Conversations in a sixteenth century prison cell

Science writer Michael Brooks has thought up a delightful conceit for his latest book.* The narrative takes place in a sixteenth century prison cell in Bologna in the form of a conversation between a twenty-first century quantum physicist (the author) and a Renaissance polymath. What makes this conversation particularly spicy is that the Renaissance polymath is physician, biologist, chemist, mathematician, astronomer, astrologer, philosopher, inventor, writer, auto-biographer, gambler and scoundrel Girolamo Cardano, although Brooks calls him by the English translation of his name Jerome. In case anybody is wondering why I listed autobiographer separately after writer, it is because Jerome was a pioneer in the field writing what is probably the first autobiography by a mathematician/astronomer/etc. in the Early Modern Period.


Portrait of Cardano on display at the School of Mathematics and Statistics, University of St Andrews. Source: Wikimedia Commons

So what do our unlikely pair talk about? We gets fragments of conversation about Jerome’s current situation; a broken old man rotting away the end of his more than extraordinary life in a prison cell with very little chance of reprieve. This leads to the visitor from the future, relating episodes out of that extraordinary life. The visitor also picks up some of Jerome’s seemingly more strange beliefs and relates them to some of the equally, seemingly strange phenomena of quantum mechanics. But why should anyone link the misadventures of an, albeit brilliant, Renaissance miscreant to quantum mechanics. Because our author sees Jerome the mathematician, and he was a brilliant one, as the great-great-great-great-great-great-great-great-great-great-great-great-great grandfather of quantum mechanics!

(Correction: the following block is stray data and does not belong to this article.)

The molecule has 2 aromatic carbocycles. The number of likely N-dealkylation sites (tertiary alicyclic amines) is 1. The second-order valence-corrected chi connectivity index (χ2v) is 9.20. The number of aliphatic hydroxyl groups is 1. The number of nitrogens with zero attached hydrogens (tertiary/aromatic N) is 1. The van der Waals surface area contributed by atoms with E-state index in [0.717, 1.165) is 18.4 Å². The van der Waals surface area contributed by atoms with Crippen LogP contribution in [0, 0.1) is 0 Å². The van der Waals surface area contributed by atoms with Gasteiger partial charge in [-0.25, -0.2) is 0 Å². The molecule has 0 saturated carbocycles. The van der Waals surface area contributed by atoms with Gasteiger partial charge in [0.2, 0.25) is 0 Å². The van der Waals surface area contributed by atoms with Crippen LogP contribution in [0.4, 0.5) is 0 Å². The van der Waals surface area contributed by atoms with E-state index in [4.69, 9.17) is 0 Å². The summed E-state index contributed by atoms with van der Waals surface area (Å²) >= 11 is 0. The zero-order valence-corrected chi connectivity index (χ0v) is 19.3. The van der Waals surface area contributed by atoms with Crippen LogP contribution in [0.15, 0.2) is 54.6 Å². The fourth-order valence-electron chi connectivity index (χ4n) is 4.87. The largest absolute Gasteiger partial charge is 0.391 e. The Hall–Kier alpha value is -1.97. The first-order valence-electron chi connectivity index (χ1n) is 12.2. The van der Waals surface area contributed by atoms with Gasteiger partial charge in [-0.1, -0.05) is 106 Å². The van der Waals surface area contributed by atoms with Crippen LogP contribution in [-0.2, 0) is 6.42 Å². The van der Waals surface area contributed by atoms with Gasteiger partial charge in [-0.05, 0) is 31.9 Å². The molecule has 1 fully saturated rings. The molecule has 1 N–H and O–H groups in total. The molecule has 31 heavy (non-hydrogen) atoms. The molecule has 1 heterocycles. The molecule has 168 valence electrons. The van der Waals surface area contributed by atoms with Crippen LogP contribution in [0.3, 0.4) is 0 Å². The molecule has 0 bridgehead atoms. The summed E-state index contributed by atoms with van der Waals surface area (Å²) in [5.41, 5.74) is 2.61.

As most people know quantum mechanics is largely non-deterministic in the conventional sense and relies heavily on probability theory for its results. Jerome wrote the first mathematical tome on probability theory, a field he entered because of his professional gambling activities. He even included a section about how to cheat at cards. I said he was a scoundrel. The other thing turns up in his Ars Magna (printed and published by Johannes Petreius the publisher of Copernicus’ De revolutionibus in Nürnberg and often called, by maths historians, the first modern maths book); he was the first person to calculate with so-called imaginary numbers. That’s numbers using ‘i’ the square root of minus one. Jerome didn’t call it ‘i’ or the numbers imaginary, in fact he didn’t like them very much but realised one could use them when determining the roots of cubic equation, so, holding his nose, that is exactly what he did. Like probability theory ‘i’ plays a very major role in quantum mechanics.

What Michael Brooks offers up for his readers is a mixture of history of Renaissance science together with an explanation of many of the weird phenomena and explanations of those phenomena in quantum mechanics. A heady brew but it works; in fact it works wonderfully.

This is not really a history of science book or a modern physics science communications volume but it’s a bit of both served up as science entertainment for the science interested reader, lay or professional. Michael Brooks has a light touch, spiced with some irony and a twinkle in his eyes and he has produced a fine piece of science writing in a pocket-sized book just right for that long train journey, that boring intercontinental flight or for the week in hospital that this reviewer used to read it. If this was a five star reviewing system I would be tempted to give it six.

*  Michael Brooks, The Quantum Astrologer’s Handbook, Scribe, Melbourne & London, 2017


Filed under Book Reviews, Early Scientific Publishing, History of Astrology, History of Astronomy, History of Physics, Renaissance Science, Uncategorized

6 responses to “Conversations in a sixteenth century prison cell

  1. [Jerome Cardan] was the first person to calculate with so-called imaginary numbers…


    Jerome didn’t call it ‘i’ or the numbers imaginary,

    Well, his Latin for them was “sophistica”, often translated “imaginary”.